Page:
Europe's Most Valuable Tech Company Can Help the Chip Shortage--Heard on the Street
By Stephen Wilmot
Good news for anyone looking for a new car: The microchip
industry is mustering faster than expected to solve today's
ASML, which competes with Applied Materials to sell
semiconductor-manufacturing gear to the likes of Intel and Taiwan
Semiconductor Manufacturing, on Wednesday more than doubled its
growth forecast for the year and said it was increasing production
capacity for 2022 -- a reassuring sign for any business that needs
chips to make its products and any consumer waiting for them. The
stock jumped 4%.
The Dutch manufacturer has grown to become Europe's most
valuable technology company, with a market value of $257 billion.
That compares to just $118 billion for Applied Materials, even
though the U.S. company has slightly higher revenue. One reason is
ASML's near-monopolistic position in a cutting-edge chip-making
technology called extreme ultraviolet (EUV) lithography. Intel's
new chief executive, Pat Gelsinger, last month said the company
erred in not embracing EUV earlier.
ASML's EUV revenue will grow 30% this year -- that hasn't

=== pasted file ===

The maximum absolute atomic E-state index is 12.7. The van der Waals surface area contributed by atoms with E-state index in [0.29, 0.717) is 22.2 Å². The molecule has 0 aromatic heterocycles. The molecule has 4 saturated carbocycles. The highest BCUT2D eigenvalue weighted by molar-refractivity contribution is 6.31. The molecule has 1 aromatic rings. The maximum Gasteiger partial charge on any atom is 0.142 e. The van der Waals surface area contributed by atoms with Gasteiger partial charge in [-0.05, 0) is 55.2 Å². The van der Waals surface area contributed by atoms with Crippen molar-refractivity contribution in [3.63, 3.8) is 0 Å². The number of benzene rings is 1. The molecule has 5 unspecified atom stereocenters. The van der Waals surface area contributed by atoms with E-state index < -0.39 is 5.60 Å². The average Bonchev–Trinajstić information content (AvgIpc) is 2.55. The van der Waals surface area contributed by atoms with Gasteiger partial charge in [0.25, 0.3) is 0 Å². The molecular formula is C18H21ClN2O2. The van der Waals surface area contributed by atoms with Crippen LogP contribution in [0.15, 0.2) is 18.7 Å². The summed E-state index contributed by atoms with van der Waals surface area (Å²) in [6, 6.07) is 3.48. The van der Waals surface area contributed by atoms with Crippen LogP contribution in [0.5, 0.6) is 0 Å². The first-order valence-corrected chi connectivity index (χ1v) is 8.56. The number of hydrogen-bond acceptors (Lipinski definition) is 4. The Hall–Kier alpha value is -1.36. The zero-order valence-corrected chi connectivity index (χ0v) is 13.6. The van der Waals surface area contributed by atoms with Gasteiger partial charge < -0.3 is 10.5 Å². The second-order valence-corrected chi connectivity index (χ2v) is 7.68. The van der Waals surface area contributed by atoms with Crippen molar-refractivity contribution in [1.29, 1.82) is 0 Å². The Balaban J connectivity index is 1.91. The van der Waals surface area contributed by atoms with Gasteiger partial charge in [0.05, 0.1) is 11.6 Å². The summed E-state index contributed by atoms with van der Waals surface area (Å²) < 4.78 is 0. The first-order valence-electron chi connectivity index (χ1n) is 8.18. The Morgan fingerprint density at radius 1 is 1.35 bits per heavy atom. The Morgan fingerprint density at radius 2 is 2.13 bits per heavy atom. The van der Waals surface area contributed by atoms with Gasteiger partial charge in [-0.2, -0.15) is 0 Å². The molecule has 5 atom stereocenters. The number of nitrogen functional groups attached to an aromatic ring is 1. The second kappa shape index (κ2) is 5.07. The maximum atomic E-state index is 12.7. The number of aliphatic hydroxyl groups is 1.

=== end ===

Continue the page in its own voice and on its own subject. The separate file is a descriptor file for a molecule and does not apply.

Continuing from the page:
changed -- but it is working with its supply chain to ramp up
output for next year ahead of its previous plans. The company also
said it was looking at boosting capacity in more standard deep
ultraviolet (DUV) lithography. Given that the current shortage
seems to be affecting basic chips as much as advanced ones,
concrete steps here would be welcome.
That said, ASML's DUV business will manage nicely this year with
just existing capacity. Following big capital-spending
announcements by TSMC, Intel and Samsung, the company expects to
increase revenues by 30% in 2021, led by DUV machines. Its previous
guidance implied growth of around 12%. Meanwhile, ASML's
first-quarter results were boosted by a more immediate response to
the shortage as chipmakers bought software upgrades that increase
the output of existing machines.
At 47 times prospective earnings, ASML is an expensive stock,
both relative to peers and its own record. One question hanging
over that valuation is geopolitical. CEO Peter Wennink sees ASML as
a potential beneficiary of the "capital inefficiency" that might
result from greater U.S. autonomy in chip manufacturing. Yet China
accounted for 15% of ASML's first-quarter revenue -- business that
is vulnerable to U.S. moves to limit Chinese access to cutting-edge
The nosebleed valuation might deter stockpickers, but it is in
part an expression of confidence in ASML's ability to help fix the
great chip shortage.
Write to Stephen Wilmot at firstname.lastname@example.org
(END) Dow Jones Newswires
April 21, 2021 10:54 ET (14:54 GMT)
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